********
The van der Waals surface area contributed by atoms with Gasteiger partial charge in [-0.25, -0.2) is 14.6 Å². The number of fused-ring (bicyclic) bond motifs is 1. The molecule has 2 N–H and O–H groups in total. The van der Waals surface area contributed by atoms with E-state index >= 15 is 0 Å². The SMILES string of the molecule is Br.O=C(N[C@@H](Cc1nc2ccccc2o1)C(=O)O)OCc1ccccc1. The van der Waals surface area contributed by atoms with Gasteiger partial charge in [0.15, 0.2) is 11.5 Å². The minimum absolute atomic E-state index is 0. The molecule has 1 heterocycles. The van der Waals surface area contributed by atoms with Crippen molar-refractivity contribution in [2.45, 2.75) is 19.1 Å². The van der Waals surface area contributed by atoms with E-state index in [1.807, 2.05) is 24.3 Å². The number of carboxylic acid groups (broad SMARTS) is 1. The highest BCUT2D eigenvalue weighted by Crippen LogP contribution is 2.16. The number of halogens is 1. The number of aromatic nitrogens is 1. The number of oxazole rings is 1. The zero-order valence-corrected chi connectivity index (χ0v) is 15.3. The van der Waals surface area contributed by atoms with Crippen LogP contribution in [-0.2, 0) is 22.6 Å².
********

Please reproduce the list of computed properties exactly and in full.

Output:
The van der Waals surface area contributed by atoms with Gasteiger partial charge in [-0.25, -0.2) is 14.6 Å². The number of fused-ring (bicyclic) bond motifs is 1. The molecule has 2 N–H and O–H groups in total. The van der Waals surface area contributed by atoms with E-state index >= 15 is 0 Å². The SMILES string of the molecule is Br.O=C(N[C@@H](Cc1nc2ccccc2o1)C(=O)O)OCc1ccccc1. The van der Waals surface area contributed by atoms with Gasteiger partial charge in [0.15, 0.2) is 11.5 Å². The minimum absolute atomic E-state index is 0. The molecule has 1 heterocycles. The van der Waals surface area contributed by atoms with Crippen molar-refractivity contribution in [2.45, 2.75) is 19.1 Å². The van der Waals surface area contributed by atoms with E-state index in [1.807, 2.05) is 24.3 Å². The number of carboxylic acid groups (broad SMARTS) is 1. The highest BCUT2D eigenvalue weighted by Crippen LogP contribution is 2.16. The number of halogens is 1. The number of aromatic nitrogens is 1. The number of oxazole rings is 1. The zero-order valence-corrected chi connectivity index (χ0v) is 15.3. The van der Waals surface area contributed by atoms with Crippen LogP contribution in [-0.2, 0) is 22.6 Å².